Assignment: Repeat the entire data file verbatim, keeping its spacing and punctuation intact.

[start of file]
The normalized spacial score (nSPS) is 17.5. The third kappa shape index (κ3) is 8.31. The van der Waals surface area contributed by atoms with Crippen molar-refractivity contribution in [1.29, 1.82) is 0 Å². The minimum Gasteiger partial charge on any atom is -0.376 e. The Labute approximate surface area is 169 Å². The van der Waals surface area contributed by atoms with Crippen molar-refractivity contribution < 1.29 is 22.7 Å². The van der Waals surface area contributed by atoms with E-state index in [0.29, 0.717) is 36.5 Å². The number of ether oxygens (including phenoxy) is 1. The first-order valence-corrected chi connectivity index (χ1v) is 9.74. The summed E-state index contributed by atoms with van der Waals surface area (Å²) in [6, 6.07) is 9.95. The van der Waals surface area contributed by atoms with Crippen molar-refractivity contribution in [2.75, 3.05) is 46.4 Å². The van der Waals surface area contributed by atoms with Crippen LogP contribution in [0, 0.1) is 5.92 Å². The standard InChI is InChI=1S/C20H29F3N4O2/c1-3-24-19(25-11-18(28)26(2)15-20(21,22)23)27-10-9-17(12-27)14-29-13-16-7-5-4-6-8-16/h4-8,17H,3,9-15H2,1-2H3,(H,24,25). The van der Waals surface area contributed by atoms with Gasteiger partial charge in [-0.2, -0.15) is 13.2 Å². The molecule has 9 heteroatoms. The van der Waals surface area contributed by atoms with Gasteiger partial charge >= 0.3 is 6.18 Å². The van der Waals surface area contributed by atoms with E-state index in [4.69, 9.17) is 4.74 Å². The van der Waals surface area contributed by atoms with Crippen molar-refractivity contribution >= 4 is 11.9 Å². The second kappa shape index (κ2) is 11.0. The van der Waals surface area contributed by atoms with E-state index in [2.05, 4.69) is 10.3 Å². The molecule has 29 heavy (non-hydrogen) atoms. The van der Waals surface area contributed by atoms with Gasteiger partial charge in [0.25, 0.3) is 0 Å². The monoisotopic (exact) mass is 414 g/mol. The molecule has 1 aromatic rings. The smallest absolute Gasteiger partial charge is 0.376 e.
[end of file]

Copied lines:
The normalized spacial score (nSPS) is 17.5. The third kappa shape index (κ3) is 8.31. The van der Waals surface area contributed by atoms with Crippen molar-refractivity contribution in [1.29, 1.82) is 0 Å². The minimum Gasteiger partial charge on any atom is -0.376 e. The Labute approximate surface area is 169 Å². The van der Waals surface area contributed by atoms with Crippen molar-refractivity contribution < 1.29 is 22.7 Å². The van der Waals surface area contributed by atoms with E-state index in [0.29, 0.717) is 36.5 Å². The number of ether oxygens (including phenoxy) is 1. The first-order valence-corrected chi connectivity index (χ1v) is 9.74. The summed E-state index contributed by atoms with van der Waals surface area (Å²) in [6, 6.07) is 9.95. The van der Waals surface area contributed by atoms with Crippen molar-refractivity contribution in [2.75, 3.05) is 46.4 Å². The van der Waals surface area contributed by atoms with Crippen LogP contribution in [0, 0.1) is 5.92 Å². The standard InChI is InChI=1S/C20H29F3N4O2/c1-3-24-19(25-11-18(28)26(2)15-20(21,22)23)27-10-9-17(12-27)14-29-13-16-7-5-4-6-8-16/h4-8,17H,3,9-15H2,1-2H3,(H,24,25). The van der Waals surface area contributed by atoms with Gasteiger partial charge in [-0.2, -0.15) is 13.2 Å². The molecule has 9 heteroatoms. The van der Waals surface area contributed by atoms with Gasteiger partial charge >= 0.3 is 6.18 Å². The van der Waals surface area contributed by atoms with E-state index in [4.69, 9.17) is 4.74 Å². The van der Waals surface area contributed by atoms with Crippen molar-refractivity contribution >= 4 is 11.9 Å². The second kappa shape index (κ2) is 11.0. The van der Waals surface area contributed by atoms with E-state index in [2.05, 4.69) is 10.3 Å². The molecule has 29 heavy (non-hydrogen) atoms. The van der Waals surface area contributed by atoms with Gasteiger partial charge in [0.25, 0.3) is 0 Å². The monoisotopic (exact) mass is 414 g/mol. The molecule has 1 aromatic rings. The smallest absolute Gasteiger partial charge is 0.376 e.